Scientists Teaching Science

Scientists Teaching Science

Saturday, April 13, 2013

The New York Academy of Sciences

Presented By

Presented by Science Alliance

 

Do your students doze off during your lectures? Do they have a hard time answering the questions you ask? Do you find yourself wondering if there’s a different way of teaching science to undergraduates than talking to them and showing them slides and illustrations? How can you tell if your students really understand the information or have memorized vocabulary terms? Come to "Scientists Teaching Science" and spend a day exploring active vs. passive learning, creating course objectives and test items, and finding ways to improve your teaching techniques for students in higher education. Information presented in the workshop will also be relevant for writing a required Teaching Statement for faculty positions at colleges and universities.

Speaker

Barbara Houtz, MEd

STEM Education Solutions, LLC

Registration Pricing

Member$135
Student/Postdoc Member$85
Nonmember (Academia)$185
Nonmember (Corporate)$185
Nonmember (Non-profit)$185
Nonmember (Student / Postdoc / Resident / Fellow)$110

Agenda

* Presentation times are subject to change.


Saturday, April 13, 2013

  1. Meet and Greet icebreaker activity
  2. Learning styles theories
    1. Small group activity: learning styles and their needs
    2. Student-centered vs. teacher-centered learning
  3. Active vs. Passive learning
    1. alternatives to lecturing
    2. alternative assessments
  4. Curriculum Design*
    1. Bloom’s Taxonomy
    2. Small group activity: writing objectives
  5. Creating test items
    1. Small group activity: writing test questions
    2. Grading rubrics
    3. Project-based learning
  6. Putting it all together: Teaching Philosophy Statement
    1. Structure and length
    2. Focus on students and their goals

*A 30 minute lunch break will be scheduled in the middle of Activity 4.

Speaker

Barbara Houtz

STEM Education Solutions, LLC

Barbara Houtz is a national award-winning science educator, an author of two books on effective teaching strategies in science, a science curriculum writer, and a trainer for K–20 teachers in science and engineering. After 13 years of classroom teaching, she moved to the federal government, where she spent several years working at the National Institutes of Health, Office of Science Education, advising on curriculum and teacher professional development for multiple research agencies. Houtz has developed and taught a post-graduate course titled Scientists Teaching Science to hundreds of post-docs at the National Institutes of Health, in both a face-to-face and online environment, for six years.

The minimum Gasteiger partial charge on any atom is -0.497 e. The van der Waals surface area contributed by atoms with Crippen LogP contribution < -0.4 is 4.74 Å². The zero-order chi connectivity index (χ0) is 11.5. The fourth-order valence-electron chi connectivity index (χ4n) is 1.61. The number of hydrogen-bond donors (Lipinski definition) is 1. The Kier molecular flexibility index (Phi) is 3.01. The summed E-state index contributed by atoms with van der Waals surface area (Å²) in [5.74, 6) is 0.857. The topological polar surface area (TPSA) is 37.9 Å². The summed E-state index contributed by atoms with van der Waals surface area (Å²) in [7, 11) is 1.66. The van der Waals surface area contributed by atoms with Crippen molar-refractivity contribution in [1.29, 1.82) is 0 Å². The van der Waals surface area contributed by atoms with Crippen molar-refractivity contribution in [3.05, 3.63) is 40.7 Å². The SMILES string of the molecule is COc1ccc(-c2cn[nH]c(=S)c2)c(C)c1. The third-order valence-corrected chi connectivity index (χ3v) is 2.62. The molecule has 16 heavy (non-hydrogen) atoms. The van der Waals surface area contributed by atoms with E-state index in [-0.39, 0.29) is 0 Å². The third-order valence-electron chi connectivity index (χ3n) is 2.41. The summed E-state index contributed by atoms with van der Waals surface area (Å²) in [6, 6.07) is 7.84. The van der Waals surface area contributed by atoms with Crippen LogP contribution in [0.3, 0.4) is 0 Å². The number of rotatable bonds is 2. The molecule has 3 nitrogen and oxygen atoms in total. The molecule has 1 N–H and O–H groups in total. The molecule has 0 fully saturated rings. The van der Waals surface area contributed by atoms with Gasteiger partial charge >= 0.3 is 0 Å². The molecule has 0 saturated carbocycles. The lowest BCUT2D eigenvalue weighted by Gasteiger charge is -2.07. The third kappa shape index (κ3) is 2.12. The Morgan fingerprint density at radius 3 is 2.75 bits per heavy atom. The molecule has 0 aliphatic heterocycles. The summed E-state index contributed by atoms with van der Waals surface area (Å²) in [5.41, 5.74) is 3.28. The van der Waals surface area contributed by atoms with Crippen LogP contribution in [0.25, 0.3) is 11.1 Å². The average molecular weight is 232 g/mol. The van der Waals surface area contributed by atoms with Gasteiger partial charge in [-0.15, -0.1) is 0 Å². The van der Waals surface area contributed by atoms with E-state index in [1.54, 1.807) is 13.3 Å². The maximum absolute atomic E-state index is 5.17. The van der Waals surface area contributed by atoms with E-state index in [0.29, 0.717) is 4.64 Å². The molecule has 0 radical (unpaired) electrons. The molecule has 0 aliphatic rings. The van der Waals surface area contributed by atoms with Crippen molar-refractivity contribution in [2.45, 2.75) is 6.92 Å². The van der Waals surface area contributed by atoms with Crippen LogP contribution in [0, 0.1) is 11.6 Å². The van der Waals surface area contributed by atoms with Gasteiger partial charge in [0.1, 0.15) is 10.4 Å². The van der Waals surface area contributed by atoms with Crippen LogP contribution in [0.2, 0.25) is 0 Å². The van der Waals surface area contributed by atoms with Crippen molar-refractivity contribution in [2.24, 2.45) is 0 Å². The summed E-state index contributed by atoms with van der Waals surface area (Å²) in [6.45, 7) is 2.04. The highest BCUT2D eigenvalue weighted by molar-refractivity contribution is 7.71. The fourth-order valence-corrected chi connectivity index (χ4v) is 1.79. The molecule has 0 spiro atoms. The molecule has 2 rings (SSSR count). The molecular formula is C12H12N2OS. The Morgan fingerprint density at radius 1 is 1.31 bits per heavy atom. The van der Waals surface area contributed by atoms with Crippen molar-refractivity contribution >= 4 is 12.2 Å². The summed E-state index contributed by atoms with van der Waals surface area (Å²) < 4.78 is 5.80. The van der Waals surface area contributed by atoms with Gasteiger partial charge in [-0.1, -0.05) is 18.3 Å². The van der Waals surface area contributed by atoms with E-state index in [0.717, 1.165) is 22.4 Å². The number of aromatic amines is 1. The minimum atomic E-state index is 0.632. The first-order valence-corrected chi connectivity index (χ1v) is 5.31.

Following her work at NIH, Houtz became the Director of Outreach for the Penn State Eberly College of Science, where she developed multiple programs to promote interest in STEM (science, technology, engineering, and mathematics) careers for students in grades K-12. She also worked with faculty members to create programs that met the broader impacts criteria for grant funding with the National Science Foundation.

Houtz currently provides professional development trainings and writes science curriculum based on research about active learning, national and international academic standards, and college and career-ready skills.

During her teaching years, Houtz coached middle and high school Science Olympiad teams that qualified for the state competition, mentored a national finalist team in the Toshiba/NSTA ExploraVision Awards international science competition, and over a period of eight years mentored more teams that won an honorable mention in ExploraVision than any other school in the country but one. In 2003, she won a Fulbright Memorial Fund scholarship to study K–16 education in Japan. In 2005, she won an Albert Einstein Distinguished Educator Fellowship. In 2008, she was nominated for an Innovations in American Government award from the Ash Institute for Democratic Governance and Innovation at the Harvard University John F. Kennedy School of Government for her curriculum alignment project for the NIH.

Travel & Lodging

Our Location

The New York Academy of Sciences

7 World Trade Center
250 Greenwich Street, 40th floor
New York, NY 10007-2157
212.298.8600

Directions to the Academy

Hotels Near 7 World Trade Center

Recommended partner hotel

Club Quarters, World Trade Center
140 Washington Street
New York, NY 10006
Phone: 212.577.1133

The New York Academy of Sciences is a member of the Club Quarters network, which offers significant savings on hotel reservations to member organizations. Located opposite Memorial Plaza on the south side of the World Trade Center, Club Quarters, World Trade Center is just a short walk to the Academy.

Use Club Quarters Reservation Password NYAS to reserve your discounted accommodations online.

Other nearby hotels

Millenium Hilton

212.693.2001

Marriott Financial Center

212.385.4900

Club Quarters, Wall Street

212.269.6400

Eurostars Wall Street Hotel

212.742.0003

Gild Hall, Financial District

212.232.7700

Wall Street Inn

212.747.1500

Ritz-Carlton New York, Battery Park

212.344.0800